The 2017 NBA Most Valuable Player Russel Westbrook underwent an arthroscopic surgery on his right knee on Wednesday, which means he might miss a few regular-season games.
According to ESPN’s Royce Young, the Oklahoma City point guard experienced some stiffness in his knee over the past week during individual workouts, so he decided to undergo surgery as a pre-emptive measure for him to not deal with knee issues throughout the season. Due to this procedure, Westbrook will miss the entire preseason and could be out for the first few regular-season games, including the season opener against the Warriors – which is a shame because watching Durant and Westbrook facing each other is always a thrill. He will be re-evaluated in four weeks, before this game.
Although this is a minor injury, this is not the first time the 29-year-old has to deal with knee problems. During the 2013 playoffs after a collision with Patrick Beverly, he had to undergo surgery due to a torn meniscus in his right knee. The following season he missed the training camp, preseason and the first four-to-six weeks of the regular season because of a second arthroscopic surgery on the same knee. In December of the same year, he underwent a third surgery due to increased swelling. Since then, he hasn't gone through surgery, although last year he received a PRP injection in one of his knee—no one really knows which one, but we can suppose the right one—which is used to treat chronic tendons, ligaments, muscles, and joints problems.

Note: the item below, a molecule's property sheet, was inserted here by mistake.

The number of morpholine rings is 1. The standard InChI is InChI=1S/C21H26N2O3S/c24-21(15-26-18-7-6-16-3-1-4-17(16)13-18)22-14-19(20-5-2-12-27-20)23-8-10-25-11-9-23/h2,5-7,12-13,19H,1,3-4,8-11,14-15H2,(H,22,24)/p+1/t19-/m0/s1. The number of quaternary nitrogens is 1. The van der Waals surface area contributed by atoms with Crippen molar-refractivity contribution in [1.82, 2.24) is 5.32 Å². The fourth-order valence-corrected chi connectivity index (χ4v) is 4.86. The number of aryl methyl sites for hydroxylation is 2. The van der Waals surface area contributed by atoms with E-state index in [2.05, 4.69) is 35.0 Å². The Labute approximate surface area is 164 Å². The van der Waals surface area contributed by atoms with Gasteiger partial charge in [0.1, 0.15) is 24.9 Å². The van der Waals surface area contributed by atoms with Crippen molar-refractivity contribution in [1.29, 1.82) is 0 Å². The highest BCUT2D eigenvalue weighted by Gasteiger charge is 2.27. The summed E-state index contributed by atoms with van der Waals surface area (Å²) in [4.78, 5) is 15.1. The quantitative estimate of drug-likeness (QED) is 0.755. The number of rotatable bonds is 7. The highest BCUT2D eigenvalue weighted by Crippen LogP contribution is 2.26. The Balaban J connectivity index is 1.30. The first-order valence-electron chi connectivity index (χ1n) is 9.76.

So, yes, it is worrying, because such dynamic and explosive players as Russel Westbrook tend to struggle with knee problems that eventually force them to end their careers sooner than expected. Steve Francis, Baron Davis, Gilbert Arenas, and Tracy McGrady are just a few examples of 2000’s All-Stars that had to leave the league earlier than what any NBA fan would’ve liked to due to knee injuries. (If you don’t recognize these names you were probably born in the 2000’s or, under a rock).
And this is not a problem that used to affect this type of player back in the days; it’s happening right now, even with modern medical advances. Just look at John Wall, who hasn’t been able to reach his fullest potential because of his knees or even Kyrie Irving that missed most of last season.
So even though this injury will sideline Westbrook only for a few games, he should take care of those knees if he wants to become an NBA legend like Vince Carter, who was known for his explosive game and keeps playing after 20 seasons.